I'm searching for some symbol representing minimum that is commonly used in math equations.

  • Wait - what's wrong with 'min'? – awesomeguy Apr 10 '11 at 22:44
  • @awesomeguy I assume it is the same as the difference between the operation + and a theoretical function plus(x,y). – RichF Nov 9 '17 at 13:31
up vote 30 down vote accepted

If you are looking for a symbol (and for some reason want to avoid the clear, and much more common notation "$\text{min}$"), I believe that some people use $\wedge$ - see here.

  • 19
    Indeed, $\wedge$ is a common abbreviation for min, and similarly $\vee$ for max. Especially, it seems, in probability theory. For example, in stochastic processes, a process $X_t$ stopped at a time $T$ is often written as $X^T_t\equiv X_{t\wedge T}$. Using $\vee$ and $\wedge$ is less cumbersome that max/min, especially in subscripts and superscripts. – George Lowther Apr 10 '11 at 23:57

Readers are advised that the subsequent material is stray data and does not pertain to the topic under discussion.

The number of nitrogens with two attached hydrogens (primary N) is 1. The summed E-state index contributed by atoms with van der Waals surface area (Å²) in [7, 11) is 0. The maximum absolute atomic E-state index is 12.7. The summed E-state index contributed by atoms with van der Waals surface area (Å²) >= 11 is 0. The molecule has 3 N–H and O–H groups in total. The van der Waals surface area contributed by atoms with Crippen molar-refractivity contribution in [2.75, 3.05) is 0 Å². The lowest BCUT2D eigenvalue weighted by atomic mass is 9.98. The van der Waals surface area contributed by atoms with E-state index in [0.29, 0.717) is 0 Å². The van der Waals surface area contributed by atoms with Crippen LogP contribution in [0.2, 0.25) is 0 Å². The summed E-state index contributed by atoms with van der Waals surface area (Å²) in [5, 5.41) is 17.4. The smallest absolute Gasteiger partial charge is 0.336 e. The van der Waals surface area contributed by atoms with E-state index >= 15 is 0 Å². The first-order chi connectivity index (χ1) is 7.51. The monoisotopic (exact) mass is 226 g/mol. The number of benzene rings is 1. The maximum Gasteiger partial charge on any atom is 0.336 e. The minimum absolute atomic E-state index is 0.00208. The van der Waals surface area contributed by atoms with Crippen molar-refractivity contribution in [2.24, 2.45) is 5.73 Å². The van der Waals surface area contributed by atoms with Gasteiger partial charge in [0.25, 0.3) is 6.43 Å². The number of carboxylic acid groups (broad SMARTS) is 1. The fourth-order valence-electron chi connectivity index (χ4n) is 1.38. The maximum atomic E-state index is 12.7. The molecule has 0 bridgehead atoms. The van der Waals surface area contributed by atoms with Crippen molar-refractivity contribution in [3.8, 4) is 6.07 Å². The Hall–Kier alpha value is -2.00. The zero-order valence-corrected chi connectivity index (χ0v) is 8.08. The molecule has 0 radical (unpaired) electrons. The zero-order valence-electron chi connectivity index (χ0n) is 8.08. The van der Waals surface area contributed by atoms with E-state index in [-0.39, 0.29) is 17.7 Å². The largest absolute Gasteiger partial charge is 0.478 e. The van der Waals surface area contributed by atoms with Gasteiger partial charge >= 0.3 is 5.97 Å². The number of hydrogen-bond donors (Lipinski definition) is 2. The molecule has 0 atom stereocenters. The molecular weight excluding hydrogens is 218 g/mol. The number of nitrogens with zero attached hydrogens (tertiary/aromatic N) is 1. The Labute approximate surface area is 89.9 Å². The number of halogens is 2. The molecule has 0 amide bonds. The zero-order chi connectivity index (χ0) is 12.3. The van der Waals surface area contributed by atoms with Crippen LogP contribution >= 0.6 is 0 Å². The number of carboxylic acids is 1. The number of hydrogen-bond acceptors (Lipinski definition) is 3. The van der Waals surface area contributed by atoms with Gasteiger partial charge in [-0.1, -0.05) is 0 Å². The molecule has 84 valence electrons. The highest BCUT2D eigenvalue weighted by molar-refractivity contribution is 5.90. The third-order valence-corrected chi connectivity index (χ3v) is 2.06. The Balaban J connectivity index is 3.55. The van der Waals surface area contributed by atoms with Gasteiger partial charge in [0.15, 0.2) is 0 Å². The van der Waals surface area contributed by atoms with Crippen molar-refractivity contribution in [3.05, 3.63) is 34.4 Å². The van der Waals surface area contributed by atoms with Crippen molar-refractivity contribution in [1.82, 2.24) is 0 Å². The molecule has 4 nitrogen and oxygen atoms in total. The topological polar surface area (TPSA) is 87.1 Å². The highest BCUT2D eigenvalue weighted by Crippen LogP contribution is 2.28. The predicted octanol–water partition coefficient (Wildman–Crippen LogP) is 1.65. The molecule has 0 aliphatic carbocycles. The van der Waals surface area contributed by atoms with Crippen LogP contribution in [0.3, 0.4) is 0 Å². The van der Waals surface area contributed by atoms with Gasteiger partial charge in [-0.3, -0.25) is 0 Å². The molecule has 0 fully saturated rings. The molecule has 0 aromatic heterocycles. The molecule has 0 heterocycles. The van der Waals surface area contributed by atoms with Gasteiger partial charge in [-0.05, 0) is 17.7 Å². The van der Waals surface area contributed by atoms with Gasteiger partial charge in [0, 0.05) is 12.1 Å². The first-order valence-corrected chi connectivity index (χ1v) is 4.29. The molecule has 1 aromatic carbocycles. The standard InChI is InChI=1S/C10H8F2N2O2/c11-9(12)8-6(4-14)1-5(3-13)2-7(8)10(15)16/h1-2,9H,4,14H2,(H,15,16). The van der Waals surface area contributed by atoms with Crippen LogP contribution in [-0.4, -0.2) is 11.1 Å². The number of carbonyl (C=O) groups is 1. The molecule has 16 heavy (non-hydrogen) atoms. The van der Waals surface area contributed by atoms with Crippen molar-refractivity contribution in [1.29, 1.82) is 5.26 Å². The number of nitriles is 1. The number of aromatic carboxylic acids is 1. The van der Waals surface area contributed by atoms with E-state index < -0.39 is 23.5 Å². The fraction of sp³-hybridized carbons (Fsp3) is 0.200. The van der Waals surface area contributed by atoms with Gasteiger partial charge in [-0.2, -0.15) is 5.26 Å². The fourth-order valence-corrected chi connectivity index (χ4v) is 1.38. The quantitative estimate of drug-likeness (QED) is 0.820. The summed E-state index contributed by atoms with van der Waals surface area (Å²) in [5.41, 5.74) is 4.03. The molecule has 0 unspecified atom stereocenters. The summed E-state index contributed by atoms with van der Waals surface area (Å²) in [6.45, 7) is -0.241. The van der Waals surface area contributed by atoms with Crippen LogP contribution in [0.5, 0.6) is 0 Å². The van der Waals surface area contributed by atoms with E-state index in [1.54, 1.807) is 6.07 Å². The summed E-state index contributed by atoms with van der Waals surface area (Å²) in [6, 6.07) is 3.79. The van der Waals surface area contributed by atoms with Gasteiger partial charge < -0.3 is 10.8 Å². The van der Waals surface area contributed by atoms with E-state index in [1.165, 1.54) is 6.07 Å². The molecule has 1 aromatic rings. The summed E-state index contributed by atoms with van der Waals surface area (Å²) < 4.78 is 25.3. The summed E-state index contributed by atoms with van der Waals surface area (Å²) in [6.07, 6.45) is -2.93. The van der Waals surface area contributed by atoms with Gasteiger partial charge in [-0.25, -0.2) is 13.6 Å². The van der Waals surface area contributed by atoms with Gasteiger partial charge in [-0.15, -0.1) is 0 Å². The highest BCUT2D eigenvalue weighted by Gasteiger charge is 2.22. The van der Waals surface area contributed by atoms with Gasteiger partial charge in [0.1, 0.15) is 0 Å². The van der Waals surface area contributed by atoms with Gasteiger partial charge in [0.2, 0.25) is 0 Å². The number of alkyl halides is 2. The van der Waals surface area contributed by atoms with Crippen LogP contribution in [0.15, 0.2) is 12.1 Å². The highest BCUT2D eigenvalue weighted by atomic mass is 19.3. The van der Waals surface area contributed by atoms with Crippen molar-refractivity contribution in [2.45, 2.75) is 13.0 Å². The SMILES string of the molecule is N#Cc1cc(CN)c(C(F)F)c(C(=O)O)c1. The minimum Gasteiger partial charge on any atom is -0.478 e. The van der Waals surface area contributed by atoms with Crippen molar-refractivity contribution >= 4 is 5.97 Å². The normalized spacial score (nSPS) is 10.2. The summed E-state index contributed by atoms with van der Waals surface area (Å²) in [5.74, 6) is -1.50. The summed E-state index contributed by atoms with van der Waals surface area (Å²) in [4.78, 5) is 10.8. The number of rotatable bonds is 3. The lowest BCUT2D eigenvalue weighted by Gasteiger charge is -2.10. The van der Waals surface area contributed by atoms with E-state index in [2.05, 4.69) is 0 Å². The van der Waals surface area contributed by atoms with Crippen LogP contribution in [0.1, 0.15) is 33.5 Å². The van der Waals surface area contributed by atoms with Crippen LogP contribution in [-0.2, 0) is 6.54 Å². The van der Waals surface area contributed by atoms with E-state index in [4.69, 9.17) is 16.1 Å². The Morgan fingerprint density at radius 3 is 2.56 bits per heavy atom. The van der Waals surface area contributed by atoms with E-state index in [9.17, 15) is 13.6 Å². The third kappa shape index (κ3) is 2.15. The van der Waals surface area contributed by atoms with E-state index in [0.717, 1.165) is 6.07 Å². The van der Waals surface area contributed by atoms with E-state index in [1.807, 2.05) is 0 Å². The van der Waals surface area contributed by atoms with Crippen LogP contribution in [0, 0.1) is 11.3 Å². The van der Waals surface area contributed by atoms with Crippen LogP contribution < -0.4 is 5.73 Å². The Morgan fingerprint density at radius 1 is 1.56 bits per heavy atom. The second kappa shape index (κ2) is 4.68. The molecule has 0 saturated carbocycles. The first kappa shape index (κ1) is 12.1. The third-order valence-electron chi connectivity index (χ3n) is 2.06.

The choice of symbol, depends mainly on the mathematics, physics, or programming discipline the equation is used in.

Merrian-Webster defines minimum as "the least quantity assignable, admissible, or possible."

For ordering, minimum means 'less than or equal to', which is symbolized in some/many mathematics disciplines as ≤. List A = [1 0 1 0], List B = [1 1 0 0]; List (A[i]≤B[j] = [1 0 0 0]. For Boolean algebras, just multiply the two lists to generate the minimums: List (A[i]*[j] = [1 0 0 0]. For Boolean Algebra * is a 'minimum' operator, whereas + is a 'maximum' operator.

But, as mentioned above, 'min' is OK, as most programming languages use some variant of min(). but C does not. Program comments would use either 'min' or '<=, both easy ASCII typing.

Stochastic processes use ∧ for minimum; however mathematical logic uses ∧ to mean logical conjunction or AND.

protected by Zev Chonoles Aug 5 '16 at 19:50

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